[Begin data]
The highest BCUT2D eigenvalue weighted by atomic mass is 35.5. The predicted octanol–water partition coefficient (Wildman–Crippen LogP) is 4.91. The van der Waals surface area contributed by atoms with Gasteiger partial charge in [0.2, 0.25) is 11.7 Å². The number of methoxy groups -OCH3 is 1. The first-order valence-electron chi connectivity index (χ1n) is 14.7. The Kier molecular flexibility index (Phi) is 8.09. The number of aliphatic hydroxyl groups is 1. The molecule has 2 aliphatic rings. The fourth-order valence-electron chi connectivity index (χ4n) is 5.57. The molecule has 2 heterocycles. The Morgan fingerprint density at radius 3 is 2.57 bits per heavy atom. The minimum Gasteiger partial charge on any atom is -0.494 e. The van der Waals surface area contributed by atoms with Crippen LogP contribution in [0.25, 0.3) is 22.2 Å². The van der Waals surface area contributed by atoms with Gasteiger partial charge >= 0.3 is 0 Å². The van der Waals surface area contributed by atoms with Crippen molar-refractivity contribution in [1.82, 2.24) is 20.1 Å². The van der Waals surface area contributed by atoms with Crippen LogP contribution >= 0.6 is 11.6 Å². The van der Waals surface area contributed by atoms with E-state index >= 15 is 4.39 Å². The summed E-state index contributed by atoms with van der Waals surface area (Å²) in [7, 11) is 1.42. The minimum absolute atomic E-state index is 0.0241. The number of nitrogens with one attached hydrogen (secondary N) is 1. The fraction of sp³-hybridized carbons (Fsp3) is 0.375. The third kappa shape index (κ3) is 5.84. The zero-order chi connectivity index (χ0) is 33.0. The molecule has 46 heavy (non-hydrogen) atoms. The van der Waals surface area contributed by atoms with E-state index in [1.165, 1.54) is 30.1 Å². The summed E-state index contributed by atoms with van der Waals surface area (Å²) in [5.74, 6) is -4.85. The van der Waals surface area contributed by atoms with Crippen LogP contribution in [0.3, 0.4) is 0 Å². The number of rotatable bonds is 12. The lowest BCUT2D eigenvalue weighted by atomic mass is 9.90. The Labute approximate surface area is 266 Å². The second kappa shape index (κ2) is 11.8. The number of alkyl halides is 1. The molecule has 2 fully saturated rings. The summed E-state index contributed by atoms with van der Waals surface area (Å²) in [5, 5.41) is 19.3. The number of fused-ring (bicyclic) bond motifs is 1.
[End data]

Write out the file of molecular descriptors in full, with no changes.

The highest BCUT2D eigenvalue weighted by atomic mass is 35.5. The predicted octanol–water partition coefficient (Wildman–Crippen LogP) is 4.91. The van der Waals surface area contributed by atoms with Gasteiger partial charge in [0.2, 0.25) is 11.7 Å². The number of methoxy groups -OCH3 is 1. The first-order valence-electron chi connectivity index (χ1n) is 14.7. The Kier molecular flexibility index (Phi) is 8.09. The number of aliphatic hydroxyl groups is 1. The molecule has 2 aliphatic rings. The fourth-order valence-electron chi connectivity index (χ4n) is 5.57. The molecule has 2 heterocycles. The Morgan fingerprint density at radius 3 is 2.57 bits per heavy atom. The minimum Gasteiger partial charge on any atom is -0.494 e. The van der Waals surface area contributed by atoms with Crippen LogP contribution in [0.25, 0.3) is 22.2 Å². The van der Waals surface area contributed by atoms with Gasteiger partial charge >= 0.3 is 0 Å². The van der Waals surface area contributed by atoms with Crippen molar-refractivity contribution in [1.82, 2.24) is 20.1 Å². The van der Waals surface area contributed by atoms with Crippen LogP contribution >= 0.6 is 11.6 Å². The van der Waals surface area contributed by atoms with E-state index >= 15 is 4.39 Å². The summed E-state index contributed by atoms with van der Waals surface area (Å²) in [7, 11) is 1.42. The minimum absolute atomic E-state index is 0.0241. The number of nitrogens with one attached hydrogen (secondary N) is 1. The fraction of sp³-hybridized carbons (Fsp3) is 0.375. The third kappa shape index (κ3) is 5.84. The zero-order chi connectivity index (χ0) is 33.0. The molecule has 46 heavy (non-hydrogen) atoms. The van der Waals surface area contributed by atoms with E-state index in [1.165, 1.54) is 30.1 Å². The summed E-state index contributed by atoms with van der Waals surface area (Å²) in [5.74, 6) is -4.85. The van der Waals surface area contributed by atoms with Crippen LogP contribution in [0.3, 0.4) is 0 Å². The number of rotatable bonds is 12. The lowest BCUT2D eigenvalue weighted by atomic mass is 9.90. The Labute approximate surface area is 266 Å². The second kappa shape index (κ2) is 11.8. The number of alkyl halides is 1. The molecule has 2 fully saturated rings. The summed E-state index contributed by atoms with van der Waals surface area (Å²) in [5, 5.41) is 19.3. The number of fused-ring (bicyclic) bond motifs is 1.